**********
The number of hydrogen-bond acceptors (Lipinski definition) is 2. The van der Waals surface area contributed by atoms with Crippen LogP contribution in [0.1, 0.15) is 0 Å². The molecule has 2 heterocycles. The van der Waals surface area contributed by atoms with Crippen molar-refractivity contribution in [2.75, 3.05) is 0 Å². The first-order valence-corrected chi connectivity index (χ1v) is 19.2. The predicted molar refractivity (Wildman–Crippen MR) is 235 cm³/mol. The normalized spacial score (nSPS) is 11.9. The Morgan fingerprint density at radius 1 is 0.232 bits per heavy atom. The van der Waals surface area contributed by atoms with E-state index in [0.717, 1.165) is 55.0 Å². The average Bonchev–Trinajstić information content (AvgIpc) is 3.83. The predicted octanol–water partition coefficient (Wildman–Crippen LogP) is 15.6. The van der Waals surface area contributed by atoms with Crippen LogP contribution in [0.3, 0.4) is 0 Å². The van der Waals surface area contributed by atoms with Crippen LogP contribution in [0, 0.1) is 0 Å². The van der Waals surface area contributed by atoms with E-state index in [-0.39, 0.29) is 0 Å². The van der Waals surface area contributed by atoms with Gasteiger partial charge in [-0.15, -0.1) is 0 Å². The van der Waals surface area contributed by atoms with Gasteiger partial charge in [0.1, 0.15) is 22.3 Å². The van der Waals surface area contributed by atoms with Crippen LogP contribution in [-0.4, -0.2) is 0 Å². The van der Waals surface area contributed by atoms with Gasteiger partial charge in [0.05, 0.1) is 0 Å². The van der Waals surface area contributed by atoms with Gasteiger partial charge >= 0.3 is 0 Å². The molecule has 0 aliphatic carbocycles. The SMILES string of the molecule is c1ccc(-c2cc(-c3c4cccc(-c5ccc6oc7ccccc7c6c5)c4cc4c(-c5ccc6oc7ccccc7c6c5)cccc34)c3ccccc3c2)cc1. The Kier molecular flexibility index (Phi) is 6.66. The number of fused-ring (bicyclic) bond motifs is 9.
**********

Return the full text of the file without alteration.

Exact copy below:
The number of hydrogen-bond acceptors (Lipinski definition) is 2. The van der Waals surface area contributed by atoms with Crippen LogP contribution in [0.1, 0.15) is 0 Å². The molecule has 2 heterocycles. The van der Waals surface area contributed by atoms with Crippen molar-refractivity contribution in [2.75, 3.05) is 0 Å². The first-order valence-corrected chi connectivity index (χ1v) is 19.2. The predicted molar refractivity (Wildman–Crippen MR) is 235 cm³/mol. The normalized spacial score (nSPS) is 11.9. The Morgan fingerprint density at radius 1 is 0.232 bits per heavy atom. The van der Waals surface area contributed by atoms with E-state index in [0.717, 1.165) is 55.0 Å². The average Bonchev–Trinajstić information content (AvgIpc) is 3.83. The predicted octanol–water partition coefficient (Wildman–Crippen LogP) is 15.6. The van der Waals surface area contributed by atoms with Crippen LogP contribution in [0.3, 0.4) is 0 Å². The van der Waals surface area contributed by atoms with Crippen LogP contribution in [0, 0.1) is 0 Å². The van der Waals surface area contributed by atoms with E-state index in [-0.39, 0.29) is 0 Å². The van der Waals surface area contributed by atoms with Gasteiger partial charge in [-0.15, -0.1) is 0 Å². The van der Waals surface area contributed by atoms with Gasteiger partial charge in [0.1, 0.15) is 22.3 Å². The van der Waals surface area contributed by atoms with Crippen LogP contribution in [-0.4, -0.2) is 0 Å². The van der Waals surface area contributed by atoms with Gasteiger partial charge in [0.05, 0.1) is 0 Å². The van der Waals surface area contributed by atoms with Gasteiger partial charge >= 0.3 is 0 Å². The molecule has 0 aliphatic carbocycles. The SMILES string of the molecule is c1ccc(-c2cc(-c3c4cccc(-c5ccc6oc7ccccc7c6c5)c4cc4c(-c5ccc6oc7ccccc7c6c5)cccc34)c3ccccc3c2)cc1. The Kier molecular flexibility index (Phi) is 6.66. The number of fused-ring (bicyclic) bond motifs is 9.